Autism is a lifelong neurological disorder that impairs the ability to communicate and interact. Although there are no two kids who share a similar spectrum of symptoms, children diagnosed with Autism generally have the following difficulties:

  • speaking in an abnormal tone of voice, or with an odd rhythm or pitch
  • repeating words or phrases over and over without communicative intent
  • clumsiness, abnormal posture, or unusual ways of moving
  • delay in speech or complete lack of thereof
  • inability to focus
  • abnormal sensitivity or tolerance to noise or pain
  • limited symbolic or abstract thinking
  • repetitive body movements
  • hard transitioning from one task to another
  • poor or lack of understanding of social cues

The rate with which Autism has been affecting children and young adults is staggering.

 According to Statista, over 760,000 young adults and children in the U.S. live with the disorder. Autism is primarily diagnosed in the adolescent population, specifically Non-Hispanic white male children.

Autism is not a learning disability, but it creates one and co-exists with multiple other conditions that affect a child’s comprehension, focus and attention, coordination, speech, speed of reaction, and many more functionalities that normally developing children possess naturally.

If Autism may not look too bad in babies and toddlers, it becomes less adorable when they become physically stronger and even bigger than the parent. Severely affected children may require prescription drugs to keep their behavior under control. Autism is the second in the prevalence of chronic absenteeism in school-aged students and depression/anxiety counseling in college students.

Based on the charts below, the economic burden posed by Autism Spectrum Disorder will almost double by 2025. The therapeutics market created to help/assist individuals with Autism is steadily growing and is forecasted to bypass mark of 4.6 billion dollars in services and products worldwide by 2026. Autism generates a new job market with applied behavior analysis agencies popping up left and right.

One conclusion that I take away from all these charts is that Autism is here to stay for a long time. The question is, “Should we seek a cure, or should we accept the neurodiversity?” As a mother of an autistic child, I seek assistance and acceptance of my child, who will eventually turn into an adult seeking employment and a spot in today’s society. He will be “different” for sure, and it is our responsibility to accept the difference and make him and many other individuals alike feel at home.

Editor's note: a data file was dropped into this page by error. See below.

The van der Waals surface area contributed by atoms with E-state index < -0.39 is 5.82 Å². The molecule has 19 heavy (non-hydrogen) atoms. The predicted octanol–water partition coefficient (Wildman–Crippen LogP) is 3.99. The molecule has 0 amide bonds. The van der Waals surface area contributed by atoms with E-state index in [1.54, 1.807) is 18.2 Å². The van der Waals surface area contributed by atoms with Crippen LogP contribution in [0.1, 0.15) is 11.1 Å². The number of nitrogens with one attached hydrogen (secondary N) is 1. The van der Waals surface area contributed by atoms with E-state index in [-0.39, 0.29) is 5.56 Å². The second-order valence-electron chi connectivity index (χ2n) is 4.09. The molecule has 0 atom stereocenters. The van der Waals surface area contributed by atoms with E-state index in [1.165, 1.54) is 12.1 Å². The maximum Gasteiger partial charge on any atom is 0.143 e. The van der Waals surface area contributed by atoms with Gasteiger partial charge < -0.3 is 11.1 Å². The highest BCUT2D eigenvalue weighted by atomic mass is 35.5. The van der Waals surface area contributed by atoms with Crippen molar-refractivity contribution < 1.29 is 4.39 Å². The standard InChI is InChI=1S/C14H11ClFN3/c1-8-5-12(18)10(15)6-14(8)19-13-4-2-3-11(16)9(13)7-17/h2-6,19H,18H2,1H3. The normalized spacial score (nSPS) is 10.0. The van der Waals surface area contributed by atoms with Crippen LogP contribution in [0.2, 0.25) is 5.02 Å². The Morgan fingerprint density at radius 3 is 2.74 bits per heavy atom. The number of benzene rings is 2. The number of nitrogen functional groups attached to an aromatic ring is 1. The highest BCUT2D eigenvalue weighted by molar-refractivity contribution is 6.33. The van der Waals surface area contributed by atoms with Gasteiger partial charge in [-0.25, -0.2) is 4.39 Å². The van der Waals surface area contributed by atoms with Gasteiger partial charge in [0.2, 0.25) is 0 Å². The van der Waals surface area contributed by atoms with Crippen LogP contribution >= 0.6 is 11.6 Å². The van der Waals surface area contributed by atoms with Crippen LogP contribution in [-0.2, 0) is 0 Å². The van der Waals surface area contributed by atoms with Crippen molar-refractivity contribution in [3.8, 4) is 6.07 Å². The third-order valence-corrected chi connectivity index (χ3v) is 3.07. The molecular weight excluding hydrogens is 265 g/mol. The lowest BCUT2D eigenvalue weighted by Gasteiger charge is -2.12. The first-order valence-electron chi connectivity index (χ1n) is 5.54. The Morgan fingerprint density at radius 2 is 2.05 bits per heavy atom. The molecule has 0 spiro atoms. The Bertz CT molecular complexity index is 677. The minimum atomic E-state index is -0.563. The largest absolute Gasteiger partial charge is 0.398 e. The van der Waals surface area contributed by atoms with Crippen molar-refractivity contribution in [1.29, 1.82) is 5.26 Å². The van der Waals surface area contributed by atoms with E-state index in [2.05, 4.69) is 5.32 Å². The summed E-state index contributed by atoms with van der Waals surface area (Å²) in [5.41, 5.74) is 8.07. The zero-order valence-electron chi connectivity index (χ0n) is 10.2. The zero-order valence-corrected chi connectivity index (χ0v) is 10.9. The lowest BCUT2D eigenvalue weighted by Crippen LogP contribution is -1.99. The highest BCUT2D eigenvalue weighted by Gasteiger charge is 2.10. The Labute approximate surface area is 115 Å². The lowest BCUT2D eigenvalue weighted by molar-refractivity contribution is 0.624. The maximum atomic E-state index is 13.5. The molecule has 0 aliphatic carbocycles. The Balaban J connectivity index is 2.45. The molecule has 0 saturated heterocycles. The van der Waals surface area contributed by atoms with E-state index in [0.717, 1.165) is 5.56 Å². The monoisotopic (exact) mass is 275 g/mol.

During my graduate program, I started circulating a survey to get a better idea of the common challenges most autistic children face. My son has a limited speech, poor focus, and subnormal comprehension. I wanted to confirm if my child’s development could be a baseline of what most kids are experiencing. The results did not surprise me at all. They confirmed that most children with Autism struggle to understand, behave, and communicate according to the norms.

1 not severe, 10 very severe
1 not severe, 10 very severe
1 not severe, 10 very severe

If cognitive and behavioral difficulties were on average in the middle of the scale, communication difficulty was closer to the high numbers confirming that verbalization is probably one of the most prevalent challenges of a child with Autism. To help these children verbalize their needs, the market offers a few solutions, such as picture exchanges, home-made picture binders, recorded speech devices, and electronic tablet speech applications. However, most of them are complicated to use: a child must carry a stack of pictures with him/her or needs to understand how to use a device such as a tablet to interact with the application appropriately. Based on the survey data and a few in-person interviews I conducted, my assumption of the need for improved communication was confirmed. Some of my respondents confirmed that training a child to use a tablet or an application can be complicated; therefore, not every child can adopt and benefit from the device. In addition to problematic training, a child must always carry the device – including outside the therapy session or school.

On my next page, I will review technology applications currently available in the market for children with Autism.

Thank you for reading.

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